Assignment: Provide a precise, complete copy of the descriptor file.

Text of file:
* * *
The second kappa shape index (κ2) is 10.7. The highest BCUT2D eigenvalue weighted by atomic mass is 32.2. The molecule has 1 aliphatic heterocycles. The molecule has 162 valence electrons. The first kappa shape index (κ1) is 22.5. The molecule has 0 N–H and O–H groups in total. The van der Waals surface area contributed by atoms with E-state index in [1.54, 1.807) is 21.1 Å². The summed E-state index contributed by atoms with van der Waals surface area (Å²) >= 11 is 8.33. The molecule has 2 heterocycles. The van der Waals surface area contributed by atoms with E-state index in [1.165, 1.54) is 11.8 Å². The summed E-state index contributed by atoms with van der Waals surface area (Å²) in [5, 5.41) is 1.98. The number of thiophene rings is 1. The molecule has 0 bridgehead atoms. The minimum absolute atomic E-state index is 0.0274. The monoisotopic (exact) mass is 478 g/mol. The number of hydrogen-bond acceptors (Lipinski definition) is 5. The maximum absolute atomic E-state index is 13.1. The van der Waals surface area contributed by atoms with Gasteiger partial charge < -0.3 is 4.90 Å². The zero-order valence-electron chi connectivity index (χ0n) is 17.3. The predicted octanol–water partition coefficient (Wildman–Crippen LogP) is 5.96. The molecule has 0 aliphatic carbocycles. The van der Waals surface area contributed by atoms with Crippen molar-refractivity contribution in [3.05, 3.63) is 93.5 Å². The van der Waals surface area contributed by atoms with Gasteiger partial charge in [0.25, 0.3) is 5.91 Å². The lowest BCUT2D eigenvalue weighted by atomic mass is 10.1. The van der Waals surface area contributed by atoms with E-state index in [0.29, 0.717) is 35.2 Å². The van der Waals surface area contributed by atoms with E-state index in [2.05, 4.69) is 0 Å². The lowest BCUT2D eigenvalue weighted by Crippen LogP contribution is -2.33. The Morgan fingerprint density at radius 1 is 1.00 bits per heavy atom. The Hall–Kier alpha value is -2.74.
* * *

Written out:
The second kappa shape index (κ2) is 10.7. The highest BCUT2D eigenvalue weighted by atomic mass is 32.2. The molecule has 1 aliphatic heterocycles. The molecule has 162 valence electrons. The first kappa shape index (κ1) is 22.5. The molecule has 0 N–H and O–H groups in total. The van der Waals surface area contributed by atoms with E-state index in [1.54, 1.807) is 21.1 Å². The summed E-state index contributed by atoms with van der Waals surface area (Å²) >= 11 is 8.33. The molecule has 2 heterocycles. The van der Waals surface area contributed by atoms with E-state index in [1.165, 1.54) is 11.8 Å². The summed E-state index contributed by atoms with van der Waals surface area (Å²) in [5, 5.41) is 1.98. The number of thiophene rings is 1. The molecule has 0 bridgehead atoms. The minimum absolute atomic E-state index is 0.0274. The monoisotopic (exact) mass is 478 g/mol. The number of hydrogen-bond acceptors (Lipinski definition) is 5. The maximum absolute atomic E-state index is 13.1. The van der Waals surface area contributed by atoms with Gasteiger partial charge < -0.3 is 4.90 Å². The zero-order valence-electron chi connectivity index (χ0n) is 17.3. The predicted octanol–water partition coefficient (Wildman–Crippen LogP) is 5.96. The molecule has 0 aliphatic carbocycles. The van der Waals surface area contributed by atoms with Crippen molar-refractivity contribution in [3.05, 3.63) is 93.5 Å². The van der Waals surface area contributed by atoms with Gasteiger partial charge in [0.25, 0.3) is 5.91 Å². The lowest BCUT2D eigenvalue weighted by atomic mass is 10.1. The van der Waals surface area contributed by atoms with E-state index in [0.29, 0.717) is 35.2 Å². The van der Waals surface area contributed by atoms with E-state index in [2.05, 4.69) is 0 Å². The lowest BCUT2D eigenvalue weighted by Crippen LogP contribution is -2.33. The Morgan fingerprint density at radius 1 is 1.00 bits per heavy atom. The Hall–Kier alpha value is -2.74.